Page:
Q: If a filer submits the application by paper first, would the filer be able to then utilize the system to system interface later? For Status?
A: The third party system might have to comply with EDIS but if there is a case ID assigned, then yes, it would be possible. Let us look into this more and follow up.
Q: What about the organization or representative who submits the information?
A: Yes, the representative would have an account and the individual seeking the benefit would also have an individual account. Organizational accounts (e.g., IBM is petitioning for a group of workers to come to the U.S.) are not in scope for this initial release but the case would be linked to both the individual and the organization.
Q: For a person who moves from company A to company B, would the person get two separate IDs or use same one?
A: If I had an account established because I was seeking a benefit and Company A was sponsoring me, I would have an account established stating that. If I moved to Company B and it became my new sponsor, my account would be updated to reflect that. So, the answer is one person would have Company A and Company B linked to their account.
Q: I would think signatures would be similar to how eVerify does it and eVerify has an organizational level type of client.
A: Yes, the attorney would receive an account and the individual would be linked. I may not have been clear that both the representative and the individual would have accounts.
Q: What is the IEPD training?
A: The IEPD training is provided by a third party training company. It is not offered by USCIS and is not required. It is just helpful and free if you want to learn more about NIEM development. NIEM is relevant beyond USCIS and is a Government-wide standard. IJIS helps manage the NIEM standards program and is funded with Department of Justice grants.
Q: Would this work with submitting data with Department of Labor? Are you considering what Labor is offering?
A: Yes, USCIS intends to leverage what DOL is offering but we are not sure what that is yet. USCIS has identified several other government agencies with which USCIS wants to develop system to system interfaces. Department of Labor is one of them for Transformation.
External Data Interface Standards (EDIS) are the set of technical standards required to successfully transfer benefit request data from a third party system to USCIS. In addition to the web-based portal, USCIS plans to implement a new method that transfers benefit requests data directly through a system-to-system interface. This is part of the Agency’s broader Transformation effort, which will ultimately create a more transparent, efficient and customer focused organization.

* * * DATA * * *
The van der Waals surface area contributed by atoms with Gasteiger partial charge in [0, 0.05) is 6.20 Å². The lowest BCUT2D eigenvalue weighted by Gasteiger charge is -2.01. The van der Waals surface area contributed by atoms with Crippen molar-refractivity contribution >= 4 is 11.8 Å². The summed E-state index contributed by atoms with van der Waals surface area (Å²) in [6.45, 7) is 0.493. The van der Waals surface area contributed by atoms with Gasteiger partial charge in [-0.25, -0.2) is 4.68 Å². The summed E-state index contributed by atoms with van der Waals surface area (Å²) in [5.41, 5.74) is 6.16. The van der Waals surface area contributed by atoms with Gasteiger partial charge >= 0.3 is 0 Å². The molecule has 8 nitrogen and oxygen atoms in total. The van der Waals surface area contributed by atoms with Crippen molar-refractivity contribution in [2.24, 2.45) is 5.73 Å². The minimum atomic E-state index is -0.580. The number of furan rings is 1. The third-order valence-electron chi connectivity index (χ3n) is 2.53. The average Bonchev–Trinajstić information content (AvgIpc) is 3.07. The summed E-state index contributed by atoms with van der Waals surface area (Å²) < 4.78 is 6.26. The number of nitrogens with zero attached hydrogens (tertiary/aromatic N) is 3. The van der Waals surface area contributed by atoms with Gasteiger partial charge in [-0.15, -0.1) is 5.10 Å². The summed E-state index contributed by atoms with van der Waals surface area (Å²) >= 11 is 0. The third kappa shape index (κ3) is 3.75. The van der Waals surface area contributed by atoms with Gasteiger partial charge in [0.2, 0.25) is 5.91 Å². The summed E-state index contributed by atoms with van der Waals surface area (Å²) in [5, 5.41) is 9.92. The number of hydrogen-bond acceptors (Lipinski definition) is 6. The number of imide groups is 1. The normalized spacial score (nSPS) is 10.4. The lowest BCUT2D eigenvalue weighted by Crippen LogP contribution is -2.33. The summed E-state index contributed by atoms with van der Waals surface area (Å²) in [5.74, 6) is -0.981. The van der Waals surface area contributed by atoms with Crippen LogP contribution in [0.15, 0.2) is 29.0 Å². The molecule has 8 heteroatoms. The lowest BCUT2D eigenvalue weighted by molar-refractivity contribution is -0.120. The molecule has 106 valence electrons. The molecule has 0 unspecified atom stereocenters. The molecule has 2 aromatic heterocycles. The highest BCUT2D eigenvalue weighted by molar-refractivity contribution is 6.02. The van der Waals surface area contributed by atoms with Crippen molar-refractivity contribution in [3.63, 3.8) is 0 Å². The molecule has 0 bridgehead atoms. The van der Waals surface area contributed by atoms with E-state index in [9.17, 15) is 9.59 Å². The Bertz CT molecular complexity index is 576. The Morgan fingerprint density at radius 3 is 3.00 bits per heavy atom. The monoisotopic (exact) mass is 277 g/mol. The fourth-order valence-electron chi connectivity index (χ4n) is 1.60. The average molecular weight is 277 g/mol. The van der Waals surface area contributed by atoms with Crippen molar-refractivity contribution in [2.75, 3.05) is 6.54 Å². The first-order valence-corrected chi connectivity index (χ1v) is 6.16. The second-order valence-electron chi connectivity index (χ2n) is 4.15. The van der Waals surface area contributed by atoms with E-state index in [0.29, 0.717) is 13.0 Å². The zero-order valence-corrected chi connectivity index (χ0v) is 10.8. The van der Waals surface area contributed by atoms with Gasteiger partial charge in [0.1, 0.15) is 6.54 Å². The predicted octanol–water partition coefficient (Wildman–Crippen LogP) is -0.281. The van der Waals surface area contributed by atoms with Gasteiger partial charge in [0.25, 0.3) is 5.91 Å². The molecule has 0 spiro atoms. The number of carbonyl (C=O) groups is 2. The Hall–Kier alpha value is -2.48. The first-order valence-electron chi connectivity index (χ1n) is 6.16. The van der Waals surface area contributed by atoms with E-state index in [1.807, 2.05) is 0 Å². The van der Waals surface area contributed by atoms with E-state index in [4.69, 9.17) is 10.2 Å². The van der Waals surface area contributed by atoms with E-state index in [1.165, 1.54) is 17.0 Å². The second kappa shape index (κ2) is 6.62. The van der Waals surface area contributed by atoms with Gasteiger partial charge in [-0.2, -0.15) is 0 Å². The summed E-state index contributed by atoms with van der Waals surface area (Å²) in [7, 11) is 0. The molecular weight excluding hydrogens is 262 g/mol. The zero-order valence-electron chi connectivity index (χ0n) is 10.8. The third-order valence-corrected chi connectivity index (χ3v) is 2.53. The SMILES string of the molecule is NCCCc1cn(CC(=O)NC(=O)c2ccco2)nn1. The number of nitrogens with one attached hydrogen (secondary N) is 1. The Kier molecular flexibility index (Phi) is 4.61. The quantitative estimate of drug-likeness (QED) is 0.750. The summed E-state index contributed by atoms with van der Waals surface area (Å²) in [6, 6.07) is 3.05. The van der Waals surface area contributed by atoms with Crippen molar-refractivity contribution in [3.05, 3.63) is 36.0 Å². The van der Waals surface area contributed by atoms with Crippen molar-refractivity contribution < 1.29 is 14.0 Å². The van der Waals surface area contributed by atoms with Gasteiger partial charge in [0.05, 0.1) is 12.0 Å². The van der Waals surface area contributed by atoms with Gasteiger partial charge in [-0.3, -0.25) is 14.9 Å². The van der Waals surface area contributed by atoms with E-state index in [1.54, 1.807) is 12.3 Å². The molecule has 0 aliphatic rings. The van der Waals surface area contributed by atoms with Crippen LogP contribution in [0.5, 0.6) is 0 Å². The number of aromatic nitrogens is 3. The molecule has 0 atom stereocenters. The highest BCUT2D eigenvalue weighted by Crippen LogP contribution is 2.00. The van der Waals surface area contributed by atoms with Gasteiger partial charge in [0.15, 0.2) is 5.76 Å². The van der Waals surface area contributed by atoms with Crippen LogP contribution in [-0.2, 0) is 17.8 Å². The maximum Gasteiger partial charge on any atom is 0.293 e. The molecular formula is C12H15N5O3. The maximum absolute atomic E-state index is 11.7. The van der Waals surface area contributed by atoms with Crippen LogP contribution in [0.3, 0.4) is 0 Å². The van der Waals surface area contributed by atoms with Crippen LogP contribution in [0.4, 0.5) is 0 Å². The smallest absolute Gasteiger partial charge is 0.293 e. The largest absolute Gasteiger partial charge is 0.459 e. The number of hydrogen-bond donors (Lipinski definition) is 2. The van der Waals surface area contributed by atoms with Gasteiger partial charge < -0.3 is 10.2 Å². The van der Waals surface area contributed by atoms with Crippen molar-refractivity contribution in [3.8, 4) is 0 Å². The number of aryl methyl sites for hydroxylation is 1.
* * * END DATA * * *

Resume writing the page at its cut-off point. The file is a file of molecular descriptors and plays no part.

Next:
USCIS will host monthly EDIS Exchange collaboration sessions. The objective of these monthly meetings is to engage and collect input from EDIS stakeholders throughout the development of these technical requirements. Each monthly meeting will focus on a small set of technical and programmatic topics in which USCIS needs stakeholder input, ranging from business rules, security and detailed data requirements to a thorough review of the finished product, formatted as a NIEM.gov compliant “Interface Exchange Package Document” (IEPD). The initial EDIS Exchange, held in November 2009, introduced the initiative and provided information on what is planned. For background information on EDIS and previous meeting notes, please visit USCIS Public Engagement National Events.
Future monthly EDIS Exchanges are scheduled to occur on the following dates in Washington, D.C., beginning at 2pm EST:
- Monday, March 22nd
- Wednesday, April 21st
- Wednesday, May 19th
- Wednesday, June 16th
These dates are subject to change. Additional details for each meeting, including topics to be discussed, will be published monthly.
If you have specific questions regarding EDIS, please send them to Transform.EDIS@DHS.gov.